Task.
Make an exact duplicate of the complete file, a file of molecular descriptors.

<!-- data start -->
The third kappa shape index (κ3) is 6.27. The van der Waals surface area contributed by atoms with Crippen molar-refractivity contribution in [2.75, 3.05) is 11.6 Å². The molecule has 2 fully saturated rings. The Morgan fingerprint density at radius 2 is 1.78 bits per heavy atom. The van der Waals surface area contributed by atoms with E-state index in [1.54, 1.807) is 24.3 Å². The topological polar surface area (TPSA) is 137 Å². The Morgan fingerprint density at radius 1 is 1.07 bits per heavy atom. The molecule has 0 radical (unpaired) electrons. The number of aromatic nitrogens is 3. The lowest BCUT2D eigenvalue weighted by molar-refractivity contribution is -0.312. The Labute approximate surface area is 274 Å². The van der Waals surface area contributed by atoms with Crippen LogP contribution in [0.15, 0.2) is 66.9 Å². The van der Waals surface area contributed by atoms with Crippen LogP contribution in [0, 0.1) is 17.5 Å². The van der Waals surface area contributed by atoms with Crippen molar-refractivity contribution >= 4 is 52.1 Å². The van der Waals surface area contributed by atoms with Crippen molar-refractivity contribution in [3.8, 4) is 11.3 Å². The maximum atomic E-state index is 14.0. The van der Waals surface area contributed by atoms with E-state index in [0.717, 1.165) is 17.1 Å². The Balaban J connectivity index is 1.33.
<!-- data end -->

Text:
The third kappa shape index (κ3) is 6.27. The van der Waals surface area contributed by atoms with Crippen molar-refractivity contribution in [2.75, 3.05) is 11.6 Å². The molecule has 2 fully saturated rings. The Morgan fingerprint density at radius 2 is 1.78 bits per heavy atom. The van der Waals surface area contributed by atoms with E-state index in [1.54, 1.807) is 24.3 Å². The topological polar surface area (TPSA) is 137 Å². The Morgan fingerprint density at radius 1 is 1.07 bits per heavy atom. The molecule has 0 radical (unpaired) electrons. The number of aromatic nitrogens is 3. The lowest BCUT2D eigenvalue weighted by molar-refractivity contribution is -0.312. The Labute approximate surface area is 274 Å². The van der Waals surface area contributed by atoms with Crippen LogP contribution in [0.15, 0.2) is 66.9 Å². The van der Waals surface area contributed by atoms with Crippen LogP contribution in [0, 0.1) is 17.5 Å². The van der Waals surface area contributed by atoms with Crippen molar-refractivity contribution >= 4 is 52.1 Å². The van der Waals surface area contributed by atoms with Crippen molar-refractivity contribution in [3.8, 4) is 11.3 Å². The maximum atomic E-state index is 14.0. The van der Waals surface area contributed by atoms with E-state index in [0.717, 1.165) is 17.1 Å². The Balaban J connectivity index is 1.33.